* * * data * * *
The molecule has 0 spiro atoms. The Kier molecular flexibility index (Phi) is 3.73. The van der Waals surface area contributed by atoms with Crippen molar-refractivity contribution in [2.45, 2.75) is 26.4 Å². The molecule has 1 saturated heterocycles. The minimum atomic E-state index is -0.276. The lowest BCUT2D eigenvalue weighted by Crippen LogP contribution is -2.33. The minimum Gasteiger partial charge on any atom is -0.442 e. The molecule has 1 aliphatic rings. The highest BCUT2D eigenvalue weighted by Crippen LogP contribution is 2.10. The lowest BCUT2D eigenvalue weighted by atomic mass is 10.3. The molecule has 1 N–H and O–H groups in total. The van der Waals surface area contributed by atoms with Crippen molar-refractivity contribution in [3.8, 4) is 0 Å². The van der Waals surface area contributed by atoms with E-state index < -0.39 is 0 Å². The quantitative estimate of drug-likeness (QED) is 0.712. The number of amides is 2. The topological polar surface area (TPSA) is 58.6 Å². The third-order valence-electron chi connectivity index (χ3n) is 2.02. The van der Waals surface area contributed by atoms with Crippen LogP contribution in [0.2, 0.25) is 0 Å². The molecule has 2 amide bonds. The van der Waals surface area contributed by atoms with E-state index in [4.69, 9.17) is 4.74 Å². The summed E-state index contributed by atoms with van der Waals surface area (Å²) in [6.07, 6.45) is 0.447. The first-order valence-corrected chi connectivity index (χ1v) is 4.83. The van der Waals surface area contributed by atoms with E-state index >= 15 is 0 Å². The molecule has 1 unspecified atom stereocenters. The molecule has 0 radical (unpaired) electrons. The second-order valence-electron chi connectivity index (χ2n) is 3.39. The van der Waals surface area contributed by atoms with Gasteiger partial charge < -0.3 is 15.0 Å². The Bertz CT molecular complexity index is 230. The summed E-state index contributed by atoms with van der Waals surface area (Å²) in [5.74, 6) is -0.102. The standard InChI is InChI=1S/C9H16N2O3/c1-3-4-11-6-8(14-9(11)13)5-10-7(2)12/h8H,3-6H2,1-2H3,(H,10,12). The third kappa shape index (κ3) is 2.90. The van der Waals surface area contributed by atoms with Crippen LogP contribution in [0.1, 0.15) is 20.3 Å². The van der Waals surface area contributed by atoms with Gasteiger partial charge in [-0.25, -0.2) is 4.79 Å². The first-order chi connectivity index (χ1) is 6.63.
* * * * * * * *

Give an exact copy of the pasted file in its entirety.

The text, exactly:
The molecule has 0 spiro atoms. The Kier molecular flexibility index (Phi) is 3.73. The van der Waals surface area contributed by atoms with Crippen molar-refractivity contribution in [2.45, 2.75) is 26.4 Å². The molecule has 1 saturated heterocycles. The minimum atomic E-state index is -0.276. The lowest BCUT2D eigenvalue weighted by Crippen LogP contribution is -2.33. The minimum Gasteiger partial charge on any atom is -0.442 e. The molecule has 1 aliphatic rings. The highest BCUT2D eigenvalue weighted by Crippen LogP contribution is 2.10. The lowest BCUT2D eigenvalue weighted by atomic mass is 10.3. The molecule has 1 N–H and O–H groups in total. The van der Waals surface area contributed by atoms with Crippen molar-refractivity contribution in [3.8, 4) is 0 Å². The van der Waals surface area contributed by atoms with E-state index < -0.39 is 0 Å². The quantitative estimate of drug-likeness (QED) is 0.712. The number of amides is 2. The topological polar surface area (TPSA) is 58.6 Å². The third-order valence-electron chi connectivity index (χ3n) is 2.02. The van der Waals surface area contributed by atoms with Crippen LogP contribution in [0.2, 0.25) is 0 Å². The molecule has 2 amide bonds. The van der Waals surface area contributed by atoms with E-state index in [4.69, 9.17) is 4.74 Å². The summed E-state index contributed by atoms with van der Waals surface area (Å²) in [6.07, 6.45) is 0.447. The first-order valence-corrected chi connectivity index (χ1v) is 4.83. The van der Waals surface area contributed by atoms with E-state index >= 15 is 0 Å². The molecule has 1 unspecified atom stereocenters. The molecule has 0 radical (unpaired) electrons. The second-order valence-electron chi connectivity index (χ2n) is 3.39. The van der Waals surface area contributed by atoms with Gasteiger partial charge < -0.3 is 15.0 Å². The Bertz CT molecular complexity index is 230. The summed E-state index contributed by atoms with van der Waals surface area (Å²) in [5.74, 6) is -0.102. The standard InChI is InChI=1S/C9H16N2O3/c1-3-4-11-6-8(14-9(11)13)5-10-7(2)12/h8H,3-6H2,1-2H3,(H,10,12). The third kappa shape index (κ3) is 2.90. The van der Waals surface area contributed by atoms with Crippen LogP contribution in [0.1, 0.15) is 20.3 Å². The van der Waals surface area contributed by atoms with Gasteiger partial charge in [-0.25, -0.2) is 4.79 Å². The first-order chi connectivity index (χ1) is 6.63.